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Dorothea Lange: A Life Beyond Limits Paperback – October 11, 2010
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From Publishers Weekly
Copyright © Reed Business Information, a division of Reed Elsevier Inc. All rights reserved. --This text refers to an out of print or unavailable edition of this title.
Linda Gordon, one of our greatest historians, gives us an engrossing portrait of Dorothea Lange. Every page of this magisterial biography sparkles with insight into Lange's life, passions, photographic techniques and achievements-and into the lives of the dispossessed farmers, unemployed laborers, and incarcerated Japanese-Americans who were her greatest subjects. -- George Chauncey, author of Gay New York
An astonishing and deeply moving biography of Dorothea Lange, America's foremost social photographer. No other account can rival this one for its engagement or for its dissection of the passions, injuries, and hopes that impelled Lange to challenge the boundaries of gender, race, and family. Linda Gordon writes about her complex subject with sophistication, frankness, and sensitivity. In the process, Gordon demonstrates yet again that she is among the most gifted and probing historians of our time. -- Gary Gerstle, author of American Crucible: Race and Nation in the Twentieth Century
As Dorothea Lange's biographer, Linda Gordon is fortunate that Lange's private life was as complex-exceptional yet archetypal-as the history she documented in her photographs. The resulting book is superb social history rendered through a remarkable artist and personality. -- Diane McWhorter, author of the Pulitzer Prize-winning Carry Me Home
A richly human portrait of the eminent photographer whose luminous Depression-era images had the democratizing impact of a Steinbeck novel. "
Gordon's elegant biography is a testament to Lange's gift for challenging her country to open its eyes. "
The material is fascinating, and [the] presentation sterling. "
Top Customer Reviews
By Mark J. Palmer, Associate Director
International Marine Mammal Project
Earth Island Institute
Dorothea Lange's photography during the Depression defined the discipline of Documentary Photography - photography devoted to forth-rightly examining the human condition, often in the interest of righting great wrongs.
In an excellent new biography by historian Linda Gordon, Lange's experience in photographing the poor and the downtrodden was more than a bit ironic. She herself was raised in an upper class family on the East Coast. She announced her intention to take up photography as a career apparently without ever having even handled a camera, much less taken any photographs. Her career started by making portraits of wealthy San Franciscans in a studio far from dusty farms and back roads.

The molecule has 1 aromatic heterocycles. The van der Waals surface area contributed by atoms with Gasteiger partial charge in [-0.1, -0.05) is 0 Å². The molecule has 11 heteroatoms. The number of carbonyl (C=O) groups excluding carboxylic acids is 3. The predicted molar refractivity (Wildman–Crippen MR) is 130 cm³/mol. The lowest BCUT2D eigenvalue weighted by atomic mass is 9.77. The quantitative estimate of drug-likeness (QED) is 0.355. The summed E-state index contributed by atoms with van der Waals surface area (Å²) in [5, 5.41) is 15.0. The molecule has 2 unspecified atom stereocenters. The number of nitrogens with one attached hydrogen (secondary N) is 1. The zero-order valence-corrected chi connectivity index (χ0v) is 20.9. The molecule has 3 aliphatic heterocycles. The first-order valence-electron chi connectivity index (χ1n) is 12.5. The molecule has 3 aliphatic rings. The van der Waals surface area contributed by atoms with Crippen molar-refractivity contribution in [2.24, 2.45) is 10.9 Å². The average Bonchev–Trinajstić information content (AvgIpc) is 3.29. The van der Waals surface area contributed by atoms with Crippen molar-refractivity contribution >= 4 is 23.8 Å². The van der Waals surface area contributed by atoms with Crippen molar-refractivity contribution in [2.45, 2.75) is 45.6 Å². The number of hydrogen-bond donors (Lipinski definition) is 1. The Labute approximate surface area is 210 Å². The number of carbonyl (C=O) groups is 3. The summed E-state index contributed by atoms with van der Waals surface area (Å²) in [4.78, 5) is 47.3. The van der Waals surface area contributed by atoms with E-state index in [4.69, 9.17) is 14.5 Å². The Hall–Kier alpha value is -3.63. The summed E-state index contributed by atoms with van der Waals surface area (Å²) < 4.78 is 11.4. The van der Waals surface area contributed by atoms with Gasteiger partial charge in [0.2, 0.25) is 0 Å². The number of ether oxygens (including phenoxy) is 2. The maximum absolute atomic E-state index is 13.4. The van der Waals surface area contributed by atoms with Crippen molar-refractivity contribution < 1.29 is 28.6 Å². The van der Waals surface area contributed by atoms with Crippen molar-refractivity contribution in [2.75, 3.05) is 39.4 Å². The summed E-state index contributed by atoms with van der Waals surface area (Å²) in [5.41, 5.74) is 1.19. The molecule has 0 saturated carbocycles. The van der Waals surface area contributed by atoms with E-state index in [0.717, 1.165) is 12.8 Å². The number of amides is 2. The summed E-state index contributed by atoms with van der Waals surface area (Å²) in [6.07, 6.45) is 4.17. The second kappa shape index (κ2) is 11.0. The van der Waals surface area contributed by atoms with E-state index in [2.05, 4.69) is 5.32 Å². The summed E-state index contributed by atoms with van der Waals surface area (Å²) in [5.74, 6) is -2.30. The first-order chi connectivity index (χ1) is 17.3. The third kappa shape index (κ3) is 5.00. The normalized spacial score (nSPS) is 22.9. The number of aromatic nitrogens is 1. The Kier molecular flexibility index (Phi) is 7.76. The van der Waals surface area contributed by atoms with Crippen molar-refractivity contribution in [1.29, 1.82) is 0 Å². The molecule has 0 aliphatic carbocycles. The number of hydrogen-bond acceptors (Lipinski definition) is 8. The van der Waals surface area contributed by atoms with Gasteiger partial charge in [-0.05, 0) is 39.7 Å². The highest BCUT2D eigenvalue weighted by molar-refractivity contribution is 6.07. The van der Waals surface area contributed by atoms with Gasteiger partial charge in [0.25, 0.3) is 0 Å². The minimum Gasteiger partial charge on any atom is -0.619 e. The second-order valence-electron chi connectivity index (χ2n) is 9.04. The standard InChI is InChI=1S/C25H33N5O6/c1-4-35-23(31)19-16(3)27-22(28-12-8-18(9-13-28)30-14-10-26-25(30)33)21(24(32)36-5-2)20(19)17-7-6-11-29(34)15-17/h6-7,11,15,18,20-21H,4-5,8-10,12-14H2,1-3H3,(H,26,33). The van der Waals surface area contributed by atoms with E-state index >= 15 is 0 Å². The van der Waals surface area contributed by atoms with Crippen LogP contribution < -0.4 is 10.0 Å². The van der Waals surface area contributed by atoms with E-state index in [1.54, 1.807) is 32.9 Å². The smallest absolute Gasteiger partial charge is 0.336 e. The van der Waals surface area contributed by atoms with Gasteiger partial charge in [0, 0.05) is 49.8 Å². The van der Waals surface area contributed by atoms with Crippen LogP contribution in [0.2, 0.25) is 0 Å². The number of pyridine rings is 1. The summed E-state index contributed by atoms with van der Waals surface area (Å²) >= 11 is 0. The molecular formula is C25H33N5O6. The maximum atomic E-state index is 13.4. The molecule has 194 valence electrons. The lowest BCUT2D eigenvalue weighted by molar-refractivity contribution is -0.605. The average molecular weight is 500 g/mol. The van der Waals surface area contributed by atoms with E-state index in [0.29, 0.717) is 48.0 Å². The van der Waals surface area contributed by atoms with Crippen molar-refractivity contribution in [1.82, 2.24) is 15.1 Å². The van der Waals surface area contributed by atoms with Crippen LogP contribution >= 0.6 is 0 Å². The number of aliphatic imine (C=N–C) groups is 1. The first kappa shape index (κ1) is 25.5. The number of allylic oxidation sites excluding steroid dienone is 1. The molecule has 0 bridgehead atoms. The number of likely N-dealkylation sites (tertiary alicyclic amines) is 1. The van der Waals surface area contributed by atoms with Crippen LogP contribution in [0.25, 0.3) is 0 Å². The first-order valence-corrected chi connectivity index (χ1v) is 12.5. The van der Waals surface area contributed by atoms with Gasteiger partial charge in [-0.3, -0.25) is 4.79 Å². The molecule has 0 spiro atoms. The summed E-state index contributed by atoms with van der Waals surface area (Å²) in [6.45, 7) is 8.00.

Lange was a hard-working self-starter, and she first attached herself to several expert photographers from whom she learned her trade. Gordon skillfully pairs Lange's career with the historic times in which she worked: Her portrait work of the elite citizens of San Francisco during the 20's is coupled with the bohemian lifestyle she adopted with many artists, including her first husband, Western painter Maynard Dixon. Her pairing with economist and agricultural reformer Paul Taylor, whom she would soon marry, when the Depression in the 30's swept away her and Dixon's art patrons and left thousands unemployed, especially migrant farm workers who were already exploited and in poverty.Read more ›
Gordon describes not just how these iconic photos were made, but the life of Lange as she made them. Lange took on (or wound up with) responsibilities for her own two children as well as offspring from her two husbands' previous marriages. There are allusions to neglect, but the children seem to be around more than one would expect from such a busy life. By contrast, Lange's life on the road driving from place to place, relating to the people and taking the photos is very well defined.
Gordon clearly demonstrates why Lange can be considered a photographer for democracy. She writes not just of Lange's work but her commitment towards the social reforms that she hoped her images might inspire. Her work with the FSA dovetailed with her second husband's work in agricultural economics. They were independent professionals as well a team.
There is a good description of the mission and vulnerability of the FSA, its role in the New Deal, its political pressures, office politics and how and why Lange was too often the odd man out. Both Lange and the FSA had to accept the racism of the times. Photos of people of color would not be highlighted since the public would not be inclined to accept them. The agency always had to consider the power of the growers to totally eliminate it.Read more ›
Most Recent Customer Reviews
Very engaging content. The author knows little about photography, so don't expect a treatise on Lange's techniques. Read morePublished 15 days ago by Isabel Cutler
Nice piece of historical work. I wished Henry Mayer had lived to finish it. But the facts are here and they are amazing enough to carry you along.Published 4 months ago by Reckless Reader
Excellent academically sound treatment. Well worth the investment in time spent.Published 6 months ago by Patricia White
No issues here! The book came in a timely manner and it was everything I expected.Published 7 months ago by Katrina Loperl
Good read, but I was looking for bulk of book to be on the life of Ms. Lange Most of it was about the national politics and other
trivial things. Read more